The Anti-Fascist Boomerang

How anti-fascist speech laws end up targeting the Left.

Director J. Edgar Hoover fingerprints Vice President John N. Garner in approximately 1939. Library of Congress photo.

The resurgence of far-right movements in the age of Trump has reignited the never-ending debate over free speech and its limits. While the issue was most prominent in the wake of last year’s violence in Charlottesville, when the ACLU was heavily criticized for defending the free speech rights of Nazis and other bigots, the issue continues to be explored on college panels, and calls for the the state to do something about hateful but perfectly legal words from racists have outlived the incident.

It’s important to have perspective: while the vast majority of political violence is carried out by members of the broad Right, today’s white supremacist organizing in many ways pales in comparison to that of the 1980s and certainly that of the 1920s and ’30s, when fifty thousand KKK members marched down the streets of DC and the pro-Nazi German American Bund brought out 20,000 people to a rally in Madison Square Garden. While far-right terrorism needs to be taken seriously, it’s not clear that it should give us any more reason to panic than incidents of Islamic terrorism.

More specifically, there are good historical reasons why the Left shouldn’t support illiberal government measures in the name of crushing fascism. As the examples of the UK’s Public Order Act and the “Brown Scare” in the US show, once the tools of repression are deployed against hateful groups, their targeting inevitably drifts leftward over time.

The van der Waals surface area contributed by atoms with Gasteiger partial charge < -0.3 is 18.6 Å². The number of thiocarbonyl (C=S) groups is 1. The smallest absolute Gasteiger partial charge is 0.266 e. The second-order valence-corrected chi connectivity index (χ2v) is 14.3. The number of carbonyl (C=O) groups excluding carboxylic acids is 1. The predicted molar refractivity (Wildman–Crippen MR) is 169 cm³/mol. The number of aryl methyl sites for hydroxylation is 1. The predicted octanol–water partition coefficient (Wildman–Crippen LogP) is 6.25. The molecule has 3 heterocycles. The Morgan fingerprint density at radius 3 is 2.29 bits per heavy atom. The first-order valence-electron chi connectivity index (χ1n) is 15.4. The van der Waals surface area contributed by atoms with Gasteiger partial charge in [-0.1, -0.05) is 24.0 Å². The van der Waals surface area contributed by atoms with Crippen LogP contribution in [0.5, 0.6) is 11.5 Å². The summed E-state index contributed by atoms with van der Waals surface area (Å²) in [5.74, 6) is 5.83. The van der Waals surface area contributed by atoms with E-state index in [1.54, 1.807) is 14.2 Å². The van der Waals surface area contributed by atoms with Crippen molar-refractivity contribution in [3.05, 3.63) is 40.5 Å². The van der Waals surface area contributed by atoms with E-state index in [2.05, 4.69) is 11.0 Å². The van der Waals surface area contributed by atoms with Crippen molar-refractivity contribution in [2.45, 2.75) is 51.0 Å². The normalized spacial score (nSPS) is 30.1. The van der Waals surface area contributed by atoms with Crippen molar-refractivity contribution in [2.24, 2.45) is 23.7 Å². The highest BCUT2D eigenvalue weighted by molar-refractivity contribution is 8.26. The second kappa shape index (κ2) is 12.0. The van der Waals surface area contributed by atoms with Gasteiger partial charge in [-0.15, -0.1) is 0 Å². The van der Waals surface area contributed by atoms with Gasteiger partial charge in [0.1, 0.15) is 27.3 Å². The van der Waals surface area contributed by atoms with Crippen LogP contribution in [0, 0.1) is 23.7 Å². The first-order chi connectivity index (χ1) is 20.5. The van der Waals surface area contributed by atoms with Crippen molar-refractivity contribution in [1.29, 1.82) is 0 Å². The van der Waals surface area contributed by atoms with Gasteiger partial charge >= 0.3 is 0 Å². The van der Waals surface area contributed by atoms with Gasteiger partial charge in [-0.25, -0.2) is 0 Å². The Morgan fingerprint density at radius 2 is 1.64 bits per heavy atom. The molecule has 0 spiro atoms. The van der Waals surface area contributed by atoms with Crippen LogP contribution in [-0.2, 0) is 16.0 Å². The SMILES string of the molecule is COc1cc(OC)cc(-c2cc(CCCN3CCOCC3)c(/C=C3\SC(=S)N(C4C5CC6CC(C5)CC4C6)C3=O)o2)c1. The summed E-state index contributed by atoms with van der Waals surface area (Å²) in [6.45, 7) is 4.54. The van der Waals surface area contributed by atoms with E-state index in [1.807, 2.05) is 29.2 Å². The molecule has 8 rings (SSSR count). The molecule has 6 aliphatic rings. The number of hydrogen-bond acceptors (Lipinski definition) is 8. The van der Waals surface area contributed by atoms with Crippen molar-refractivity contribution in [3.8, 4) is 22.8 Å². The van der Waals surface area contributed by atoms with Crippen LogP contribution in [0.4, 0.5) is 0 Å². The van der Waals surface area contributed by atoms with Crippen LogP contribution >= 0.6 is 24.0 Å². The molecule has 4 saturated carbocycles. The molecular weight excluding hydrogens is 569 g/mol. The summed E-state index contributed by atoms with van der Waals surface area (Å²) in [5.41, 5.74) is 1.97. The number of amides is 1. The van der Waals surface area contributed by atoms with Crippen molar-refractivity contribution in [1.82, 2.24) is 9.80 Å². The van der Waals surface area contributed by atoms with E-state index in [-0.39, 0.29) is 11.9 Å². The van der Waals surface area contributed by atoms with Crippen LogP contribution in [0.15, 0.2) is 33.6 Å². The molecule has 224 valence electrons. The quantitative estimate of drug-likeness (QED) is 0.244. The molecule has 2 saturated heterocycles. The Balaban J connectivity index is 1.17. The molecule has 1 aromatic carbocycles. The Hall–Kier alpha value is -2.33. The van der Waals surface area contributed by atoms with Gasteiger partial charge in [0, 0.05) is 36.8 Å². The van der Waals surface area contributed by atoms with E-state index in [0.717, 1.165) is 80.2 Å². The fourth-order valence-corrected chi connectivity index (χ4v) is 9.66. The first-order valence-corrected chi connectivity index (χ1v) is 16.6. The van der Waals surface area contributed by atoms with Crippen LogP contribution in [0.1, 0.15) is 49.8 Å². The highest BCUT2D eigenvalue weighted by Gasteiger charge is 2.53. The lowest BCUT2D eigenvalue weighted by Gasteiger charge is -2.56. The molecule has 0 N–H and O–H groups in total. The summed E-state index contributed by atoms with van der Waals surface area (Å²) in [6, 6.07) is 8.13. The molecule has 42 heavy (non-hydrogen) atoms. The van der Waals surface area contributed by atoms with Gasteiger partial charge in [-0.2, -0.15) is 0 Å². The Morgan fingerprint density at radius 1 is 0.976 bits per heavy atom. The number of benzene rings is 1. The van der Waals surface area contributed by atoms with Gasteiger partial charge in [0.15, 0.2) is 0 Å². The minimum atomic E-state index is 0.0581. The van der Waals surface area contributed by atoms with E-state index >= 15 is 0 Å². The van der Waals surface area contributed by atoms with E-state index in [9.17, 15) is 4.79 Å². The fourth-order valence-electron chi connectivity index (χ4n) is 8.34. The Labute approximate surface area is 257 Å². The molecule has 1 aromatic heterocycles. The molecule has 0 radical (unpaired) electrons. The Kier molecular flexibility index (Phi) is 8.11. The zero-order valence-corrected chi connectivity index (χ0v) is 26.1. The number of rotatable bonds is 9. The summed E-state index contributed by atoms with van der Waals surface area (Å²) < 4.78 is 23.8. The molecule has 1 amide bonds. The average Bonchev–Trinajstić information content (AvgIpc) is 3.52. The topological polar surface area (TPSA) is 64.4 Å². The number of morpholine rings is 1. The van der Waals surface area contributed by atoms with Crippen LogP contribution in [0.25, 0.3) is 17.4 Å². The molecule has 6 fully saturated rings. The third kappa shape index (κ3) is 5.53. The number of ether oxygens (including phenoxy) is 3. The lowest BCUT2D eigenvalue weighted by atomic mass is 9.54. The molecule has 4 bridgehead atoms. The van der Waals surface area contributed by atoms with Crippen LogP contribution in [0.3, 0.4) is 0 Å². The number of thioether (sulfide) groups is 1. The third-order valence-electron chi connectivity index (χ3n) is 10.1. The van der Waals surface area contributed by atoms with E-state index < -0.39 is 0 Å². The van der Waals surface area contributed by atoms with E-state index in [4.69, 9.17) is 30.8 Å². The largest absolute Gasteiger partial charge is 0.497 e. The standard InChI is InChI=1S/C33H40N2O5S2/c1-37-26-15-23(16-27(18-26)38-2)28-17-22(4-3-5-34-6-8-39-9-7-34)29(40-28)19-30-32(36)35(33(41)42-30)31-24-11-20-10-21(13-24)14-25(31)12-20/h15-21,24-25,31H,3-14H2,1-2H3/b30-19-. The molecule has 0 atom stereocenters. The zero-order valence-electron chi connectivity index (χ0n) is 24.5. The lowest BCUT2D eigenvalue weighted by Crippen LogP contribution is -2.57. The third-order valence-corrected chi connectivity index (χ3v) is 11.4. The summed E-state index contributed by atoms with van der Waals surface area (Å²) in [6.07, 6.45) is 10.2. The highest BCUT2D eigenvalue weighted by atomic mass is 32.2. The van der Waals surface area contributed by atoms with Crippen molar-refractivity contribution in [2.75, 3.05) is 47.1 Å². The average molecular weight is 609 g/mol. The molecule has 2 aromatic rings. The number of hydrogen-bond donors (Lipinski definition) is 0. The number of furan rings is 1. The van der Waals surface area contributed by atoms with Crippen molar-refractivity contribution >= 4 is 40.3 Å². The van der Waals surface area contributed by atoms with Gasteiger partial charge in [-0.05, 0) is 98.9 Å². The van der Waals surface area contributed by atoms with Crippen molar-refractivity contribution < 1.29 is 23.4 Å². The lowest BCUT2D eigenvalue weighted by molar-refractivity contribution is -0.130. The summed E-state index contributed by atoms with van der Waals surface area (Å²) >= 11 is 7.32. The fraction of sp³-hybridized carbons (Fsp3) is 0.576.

The Public Order Act

The 1930s was a boom time for fascist organizing in the UK, where Oswald Mosley’s British Union of Fascists (BUF) boasted a membership of 34,000, a hundred parliamentary candidates, and fascists regularly marched in streets and brawled with counter-protesters across the country.

The response was the Public Order Act of 1936. Besides clauses aimed at outlawing the paramilitary-style activities of the BUF, the law also gave authorities broad powers to restrict and control all public protest — for example, to mandate when and where a march could go — if a “procession may occasion serious public disorder.” They could even ban protests altogether in a given area for as long as three months. This was deemed necessary because of the frequent incidents of public disorder caused by fascist marches.

The law wasn’t exclusively designed to deal with the fascists. It was also a response to authorities’ concern over communist organizing and the National Unemployed Workers Movement (NUWM), a group set up more than a decade earlier by members of the Communist Party of Great Britain that in 1934 brought 100,000 marchers out to Hyde Park.

Still, it was the looming threat of Blackshirts that most directly led to its enactment by the ruling National government. Previous legislation aimed at curbing communist influence had been opposed by the Labour opposition. But with fascists now engaging in regular bouts of street violence, Labour gave the new legislation its blessing.